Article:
Treatment of Schistosomiasis in Africa

Treatment of Schistosomiasis in Africa


Schistosomiasis is part of a group of diseases that generally afflict the poorer regions of the world. These diseases are collectively called neglected tropical diseases because historically, little funding has been put into researching cures or treating the afflicted population; instead, efforts have been focused on more fatal diseases, such as AIDS, tuberculosis, and malaria (WHO, 2013). Schistosomiasis is caused by tropical flatworms whose larvae enter the body directly through the skin and develop into reproducing adult worms (Thétiot-Laurent et al., 2013). The body’s reaction to the worms’ eggs results in chronic “abdominal pain, diarrhea, and blood in the stool,” which, over time, causes permanent damage to the vital organs of the body (WHO, 2013). Although schistosomiasis has a low mortality rate, severe economic and health consequences arise from this debilitating disease; it impairs growth and cognitive development in children and decreases productivity and quality of life in adults (WHO, 2013). Over 90% of cases are found in Africa, affecting over 200 million people (Steinmann et al., 2006; Utzinger et al., 2009) and causing more than 200,000 deaths each year (WHO, 2013). This number is likely to be an underestimation since lighter infections may not be detected by current diagnostic methods (King, 2010). These factors make schistosomiasis a significant global health issue.

In recent years, more and more people have become aware of neglected tropical diseases, and both donors and governments have started to invest money and research efforts to treat schistosomiasis on a global scale. International organizations, such as the World Health Organization (WHO), have also coordinated efforts to implement treatment in various African countries. In 2002, the WHO passed Resolution WHA 54.19, aimed at decreasing the number of children infected by schistosomiasis by 75%. Although this target has not been achieved, some progress has been made. A decade later, the WHO passed Resolution WHA 65.21 to encourage governments to intensify the control of schistosomiasis by calling countries with lower transmission rates into action (WHO, 2013). The development of praziquantel, a safe and effective drug for treating schistosomiasis, has accelerated these efforts (Stothard et al., 2009). It has been included in a rapid impact package of several drugs, used in mass drug implementation campaigns that have been met with considerable success (Rollinson et al., 2013). However, issues arise as to what future course of action should be taken to build on this success and strive towards elimination of the disease altogether. For sustainable control of schistosomiasis, morbidity control programs should continue to be used in the short-term, but they should be complemented and eventually replaced by environmental measures in the long-term.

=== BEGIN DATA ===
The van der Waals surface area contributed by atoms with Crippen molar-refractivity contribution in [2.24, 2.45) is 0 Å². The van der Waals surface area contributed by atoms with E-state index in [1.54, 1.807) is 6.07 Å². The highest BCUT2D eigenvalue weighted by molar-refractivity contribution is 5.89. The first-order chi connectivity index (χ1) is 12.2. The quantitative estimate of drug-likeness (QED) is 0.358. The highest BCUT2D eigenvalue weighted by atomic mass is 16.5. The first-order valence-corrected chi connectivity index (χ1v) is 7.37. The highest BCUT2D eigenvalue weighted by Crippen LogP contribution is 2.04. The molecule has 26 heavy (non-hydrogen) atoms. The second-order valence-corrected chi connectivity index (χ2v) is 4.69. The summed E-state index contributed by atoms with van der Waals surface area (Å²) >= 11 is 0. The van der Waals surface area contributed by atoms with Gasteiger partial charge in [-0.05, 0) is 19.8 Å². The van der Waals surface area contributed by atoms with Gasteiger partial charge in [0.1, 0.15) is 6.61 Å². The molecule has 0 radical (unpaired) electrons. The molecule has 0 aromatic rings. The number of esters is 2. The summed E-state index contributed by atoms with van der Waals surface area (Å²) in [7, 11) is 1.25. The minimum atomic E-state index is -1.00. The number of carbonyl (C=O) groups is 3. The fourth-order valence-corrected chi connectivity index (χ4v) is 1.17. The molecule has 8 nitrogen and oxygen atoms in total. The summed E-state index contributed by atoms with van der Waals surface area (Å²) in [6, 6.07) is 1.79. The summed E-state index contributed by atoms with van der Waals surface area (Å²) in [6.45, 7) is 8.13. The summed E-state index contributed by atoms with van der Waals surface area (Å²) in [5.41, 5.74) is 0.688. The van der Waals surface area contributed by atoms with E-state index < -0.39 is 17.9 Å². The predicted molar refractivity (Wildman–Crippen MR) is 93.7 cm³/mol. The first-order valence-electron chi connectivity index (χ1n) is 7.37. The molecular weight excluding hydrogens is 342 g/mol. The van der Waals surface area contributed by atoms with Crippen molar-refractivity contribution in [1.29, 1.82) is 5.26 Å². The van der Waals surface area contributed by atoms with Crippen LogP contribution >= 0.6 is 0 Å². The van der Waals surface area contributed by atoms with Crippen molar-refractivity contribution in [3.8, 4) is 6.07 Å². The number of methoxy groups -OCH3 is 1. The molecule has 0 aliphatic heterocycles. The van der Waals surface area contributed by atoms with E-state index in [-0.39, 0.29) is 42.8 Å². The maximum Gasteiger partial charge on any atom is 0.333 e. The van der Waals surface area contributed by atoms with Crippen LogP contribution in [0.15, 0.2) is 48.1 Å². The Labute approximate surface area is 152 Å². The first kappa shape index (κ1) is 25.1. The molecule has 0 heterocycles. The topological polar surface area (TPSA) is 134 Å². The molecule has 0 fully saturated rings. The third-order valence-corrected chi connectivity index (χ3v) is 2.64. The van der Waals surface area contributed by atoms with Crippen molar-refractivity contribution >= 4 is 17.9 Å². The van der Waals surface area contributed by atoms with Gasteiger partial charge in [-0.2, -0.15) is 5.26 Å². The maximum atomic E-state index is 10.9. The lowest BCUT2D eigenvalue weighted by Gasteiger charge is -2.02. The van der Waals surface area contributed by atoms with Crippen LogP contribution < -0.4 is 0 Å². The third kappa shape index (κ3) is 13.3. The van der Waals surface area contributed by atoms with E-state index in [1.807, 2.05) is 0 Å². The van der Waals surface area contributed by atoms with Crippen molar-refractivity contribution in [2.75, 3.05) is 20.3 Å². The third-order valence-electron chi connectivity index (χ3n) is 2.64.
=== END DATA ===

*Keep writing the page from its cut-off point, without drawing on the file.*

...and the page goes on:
Link to the full article: Full Article

Junyi Mei is finishing her B.Sc. in Anatomy and Cell Biology and looks forward to working at a medical research lab this summer. She is interested in global health equality and issues such as diseases that afflict marginalized populations worldwide.

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